We thought others in our network might find this 13 minute video useful too! It starts by sharing some information for women in business and for organisations to be more inclusive and manage diversity, particularly talking about the behaviours that have got you ‘here’ are not those that will necessarily help to get you ‘there’. Sally shares some behaviours that may hold people back from progressing – 12 that essentially stem from either a person’s feeling that they need to be perfect (and that if you are not it is a disaster, or you are disgraced or have let people down) or a deep need to please…and then Sally and Marshall share a powerful (and amusing) personal story. If you are pressed for time, this starts at approximately 3 minutes. It is worth hearing – it will make you giggle and stick with you!

Click here to access the video.

Are you a supportive or demanding leader?

In our DiA small group sessions we often explore the power of Angela Duckworth's demanding v supportive concept. This is such a simple but thought provoking model - so we thought we'd feature it again in this month's monthly leadership tips!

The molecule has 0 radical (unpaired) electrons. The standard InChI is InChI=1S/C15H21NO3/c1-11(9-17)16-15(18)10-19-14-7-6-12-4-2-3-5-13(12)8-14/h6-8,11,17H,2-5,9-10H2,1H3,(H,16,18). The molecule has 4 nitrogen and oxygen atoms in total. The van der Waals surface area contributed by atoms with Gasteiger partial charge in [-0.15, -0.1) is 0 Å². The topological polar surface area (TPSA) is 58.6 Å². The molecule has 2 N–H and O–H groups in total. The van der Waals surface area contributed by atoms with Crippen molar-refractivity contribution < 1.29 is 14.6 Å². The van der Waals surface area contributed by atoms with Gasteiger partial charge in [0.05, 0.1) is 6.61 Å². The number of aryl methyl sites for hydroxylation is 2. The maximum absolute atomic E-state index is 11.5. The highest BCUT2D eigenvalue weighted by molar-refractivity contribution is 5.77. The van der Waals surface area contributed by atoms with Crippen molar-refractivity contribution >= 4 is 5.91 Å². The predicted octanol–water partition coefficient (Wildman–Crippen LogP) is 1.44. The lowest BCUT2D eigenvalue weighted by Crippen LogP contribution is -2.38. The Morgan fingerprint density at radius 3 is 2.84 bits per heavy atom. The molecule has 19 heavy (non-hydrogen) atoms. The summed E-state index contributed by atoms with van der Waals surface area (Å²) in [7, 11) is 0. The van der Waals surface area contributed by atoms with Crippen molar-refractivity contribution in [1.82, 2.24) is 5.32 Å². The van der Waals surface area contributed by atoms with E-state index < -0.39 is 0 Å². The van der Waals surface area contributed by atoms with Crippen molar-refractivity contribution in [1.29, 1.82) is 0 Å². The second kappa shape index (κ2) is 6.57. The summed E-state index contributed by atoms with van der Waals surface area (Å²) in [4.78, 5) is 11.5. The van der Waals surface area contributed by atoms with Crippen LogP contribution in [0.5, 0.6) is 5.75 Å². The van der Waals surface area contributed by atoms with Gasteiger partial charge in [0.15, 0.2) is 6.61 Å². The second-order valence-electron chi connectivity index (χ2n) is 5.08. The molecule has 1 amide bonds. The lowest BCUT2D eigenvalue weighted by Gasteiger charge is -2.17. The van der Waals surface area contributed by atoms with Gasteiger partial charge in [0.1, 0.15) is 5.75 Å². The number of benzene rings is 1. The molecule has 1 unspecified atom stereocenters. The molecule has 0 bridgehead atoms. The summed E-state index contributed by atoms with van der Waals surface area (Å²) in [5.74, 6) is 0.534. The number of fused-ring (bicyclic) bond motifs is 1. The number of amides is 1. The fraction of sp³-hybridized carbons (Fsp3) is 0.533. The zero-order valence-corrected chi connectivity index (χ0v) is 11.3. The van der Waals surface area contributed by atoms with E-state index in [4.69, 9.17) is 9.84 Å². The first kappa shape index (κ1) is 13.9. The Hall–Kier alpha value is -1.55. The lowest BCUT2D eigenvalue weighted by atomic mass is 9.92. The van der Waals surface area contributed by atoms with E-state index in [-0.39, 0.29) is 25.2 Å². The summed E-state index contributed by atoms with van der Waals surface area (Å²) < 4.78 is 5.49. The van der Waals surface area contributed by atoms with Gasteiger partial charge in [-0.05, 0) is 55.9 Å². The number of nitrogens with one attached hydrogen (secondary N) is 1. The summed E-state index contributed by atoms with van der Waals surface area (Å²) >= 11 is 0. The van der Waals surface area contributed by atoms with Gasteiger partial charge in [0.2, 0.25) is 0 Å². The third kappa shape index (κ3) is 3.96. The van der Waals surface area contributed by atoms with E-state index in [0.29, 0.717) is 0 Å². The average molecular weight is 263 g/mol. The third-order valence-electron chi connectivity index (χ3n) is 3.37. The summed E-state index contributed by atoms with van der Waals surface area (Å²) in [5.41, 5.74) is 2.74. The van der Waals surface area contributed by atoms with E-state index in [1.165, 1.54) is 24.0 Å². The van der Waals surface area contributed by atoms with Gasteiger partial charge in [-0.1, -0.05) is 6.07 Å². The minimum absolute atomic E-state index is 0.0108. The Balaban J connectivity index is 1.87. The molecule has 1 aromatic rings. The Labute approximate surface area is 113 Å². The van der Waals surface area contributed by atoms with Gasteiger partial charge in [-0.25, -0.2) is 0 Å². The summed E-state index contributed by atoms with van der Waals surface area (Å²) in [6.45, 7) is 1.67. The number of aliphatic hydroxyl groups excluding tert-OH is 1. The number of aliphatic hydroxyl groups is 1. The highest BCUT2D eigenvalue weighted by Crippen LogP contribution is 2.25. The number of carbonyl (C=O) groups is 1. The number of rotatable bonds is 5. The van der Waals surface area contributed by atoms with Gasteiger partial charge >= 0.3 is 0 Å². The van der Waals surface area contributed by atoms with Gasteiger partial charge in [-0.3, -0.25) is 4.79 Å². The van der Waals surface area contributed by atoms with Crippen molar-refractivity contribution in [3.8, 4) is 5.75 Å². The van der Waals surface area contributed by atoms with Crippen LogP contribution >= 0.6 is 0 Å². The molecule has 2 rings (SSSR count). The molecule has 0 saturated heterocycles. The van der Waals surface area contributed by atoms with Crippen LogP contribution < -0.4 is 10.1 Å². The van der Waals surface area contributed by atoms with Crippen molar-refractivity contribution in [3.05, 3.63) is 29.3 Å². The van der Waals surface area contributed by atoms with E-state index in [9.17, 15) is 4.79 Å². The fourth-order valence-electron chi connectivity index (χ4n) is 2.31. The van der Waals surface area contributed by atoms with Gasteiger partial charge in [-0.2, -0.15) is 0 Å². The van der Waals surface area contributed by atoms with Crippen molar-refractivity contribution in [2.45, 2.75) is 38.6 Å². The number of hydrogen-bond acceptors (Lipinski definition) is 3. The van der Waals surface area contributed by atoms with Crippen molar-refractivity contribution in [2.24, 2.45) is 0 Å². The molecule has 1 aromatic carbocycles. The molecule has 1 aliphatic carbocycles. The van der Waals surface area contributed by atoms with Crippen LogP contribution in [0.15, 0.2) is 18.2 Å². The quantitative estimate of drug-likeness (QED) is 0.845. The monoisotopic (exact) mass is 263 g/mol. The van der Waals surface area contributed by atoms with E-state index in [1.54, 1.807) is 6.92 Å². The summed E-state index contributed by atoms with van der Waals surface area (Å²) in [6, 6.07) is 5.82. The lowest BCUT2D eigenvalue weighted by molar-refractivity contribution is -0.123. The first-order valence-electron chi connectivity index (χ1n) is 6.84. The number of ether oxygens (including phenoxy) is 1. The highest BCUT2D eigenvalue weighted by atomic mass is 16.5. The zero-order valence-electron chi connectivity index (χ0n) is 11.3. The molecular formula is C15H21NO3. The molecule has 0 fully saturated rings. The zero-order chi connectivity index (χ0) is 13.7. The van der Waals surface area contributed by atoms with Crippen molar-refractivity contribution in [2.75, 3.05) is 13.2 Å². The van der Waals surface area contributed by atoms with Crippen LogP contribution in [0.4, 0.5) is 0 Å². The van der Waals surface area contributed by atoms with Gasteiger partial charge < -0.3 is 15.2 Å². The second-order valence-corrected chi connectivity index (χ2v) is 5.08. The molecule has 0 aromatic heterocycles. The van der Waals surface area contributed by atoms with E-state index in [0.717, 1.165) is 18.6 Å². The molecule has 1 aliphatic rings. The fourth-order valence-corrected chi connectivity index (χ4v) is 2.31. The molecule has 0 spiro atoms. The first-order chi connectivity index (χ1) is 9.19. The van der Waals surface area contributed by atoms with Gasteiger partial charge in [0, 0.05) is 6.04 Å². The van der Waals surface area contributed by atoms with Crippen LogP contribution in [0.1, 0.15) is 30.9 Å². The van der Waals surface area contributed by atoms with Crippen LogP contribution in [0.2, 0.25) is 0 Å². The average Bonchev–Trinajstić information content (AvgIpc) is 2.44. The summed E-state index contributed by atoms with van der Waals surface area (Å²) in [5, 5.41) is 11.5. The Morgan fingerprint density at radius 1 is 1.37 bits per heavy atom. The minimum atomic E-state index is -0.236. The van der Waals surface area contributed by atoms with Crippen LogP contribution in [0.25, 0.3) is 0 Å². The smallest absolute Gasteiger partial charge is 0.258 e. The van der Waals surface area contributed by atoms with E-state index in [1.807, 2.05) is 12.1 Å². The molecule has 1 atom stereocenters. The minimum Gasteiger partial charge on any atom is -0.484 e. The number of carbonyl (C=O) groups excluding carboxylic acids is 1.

We do this by sharing a short + punchy video post from Dan Pink, where he shares the 2×2 matrix created by Angela Duckworth – the author of Grit: The Power of Passion and Perseverance’ . In this video, he shares how this thinking can be just as relevant to leading as to it is to parenting – the original context for the content.

What type of leader are you?

  • a leader who is supportive but not demanding – a permissive leader?
  • a leader who is unsupportive and undemanding – a neglectful leader?
  • a leader who is demanding and unsupportive – an authoritarian leader?
  • or a leader who is demanding and supportive – a wise choice?

Click here to be taken to the link for the original short but powerful video!


How to fast track the creation of great working relationships